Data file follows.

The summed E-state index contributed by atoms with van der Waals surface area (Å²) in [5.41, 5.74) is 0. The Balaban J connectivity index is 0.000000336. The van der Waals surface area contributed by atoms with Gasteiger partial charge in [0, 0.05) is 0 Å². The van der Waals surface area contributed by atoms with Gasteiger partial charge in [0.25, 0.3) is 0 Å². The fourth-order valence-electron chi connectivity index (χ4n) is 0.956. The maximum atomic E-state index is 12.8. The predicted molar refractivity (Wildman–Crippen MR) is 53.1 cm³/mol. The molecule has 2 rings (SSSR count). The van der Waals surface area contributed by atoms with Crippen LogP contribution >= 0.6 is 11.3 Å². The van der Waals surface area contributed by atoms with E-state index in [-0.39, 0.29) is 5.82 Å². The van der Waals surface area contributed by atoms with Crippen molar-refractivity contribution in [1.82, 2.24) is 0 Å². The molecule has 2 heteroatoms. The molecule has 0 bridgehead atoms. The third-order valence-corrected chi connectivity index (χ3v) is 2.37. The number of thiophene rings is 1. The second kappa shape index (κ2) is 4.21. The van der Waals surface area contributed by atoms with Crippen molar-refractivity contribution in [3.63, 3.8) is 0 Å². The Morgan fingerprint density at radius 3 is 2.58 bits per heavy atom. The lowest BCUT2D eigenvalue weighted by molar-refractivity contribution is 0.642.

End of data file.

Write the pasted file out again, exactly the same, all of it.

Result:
The summed E-state index contributed by atoms with van der Waals surface area (Å²) in [5.41, 5.74) is 0. The Balaban J connectivity index is 0.000000336. The van der Waals surface area contributed by atoms with Gasteiger partial charge in [0, 0.05) is 0 Å². The van der Waals surface area contributed by atoms with Gasteiger partial charge in [0.25, 0.3) is 0 Å². The fourth-order valence-electron chi connectivity index (χ4n) is 0.956. The maximum atomic E-state index is 12.8. The predicted molar refractivity (Wildman–Crippen MR) is 53.1 cm³/mol. The molecule has 2 rings (SSSR count). The van der Waals surface area contributed by atoms with Crippen LogP contribution >= 0.6 is 11.3 Å². The van der Waals surface area contributed by atoms with E-state index in [-0.39, 0.29) is 5.82 Å². The van der Waals surface area contributed by atoms with Crippen molar-refractivity contribution in [1.82, 2.24) is 0 Å². The molecule has 2 heteroatoms. The molecule has 0 bridgehead atoms. The third-order valence-corrected chi connectivity index (χ3v) is 2.37. The number of thiophene rings is 1. The second kappa shape index (κ2) is 4.21. The van der Waals surface area contributed by atoms with Crippen molar-refractivity contribution in [3.63, 3.8) is 0 Å². The Morgan fingerprint density at radius 3 is 2.58 bits per heavy atom. The lowest BCUT2D eigenvalue weighted by molar-refractivity contribution is 0.642.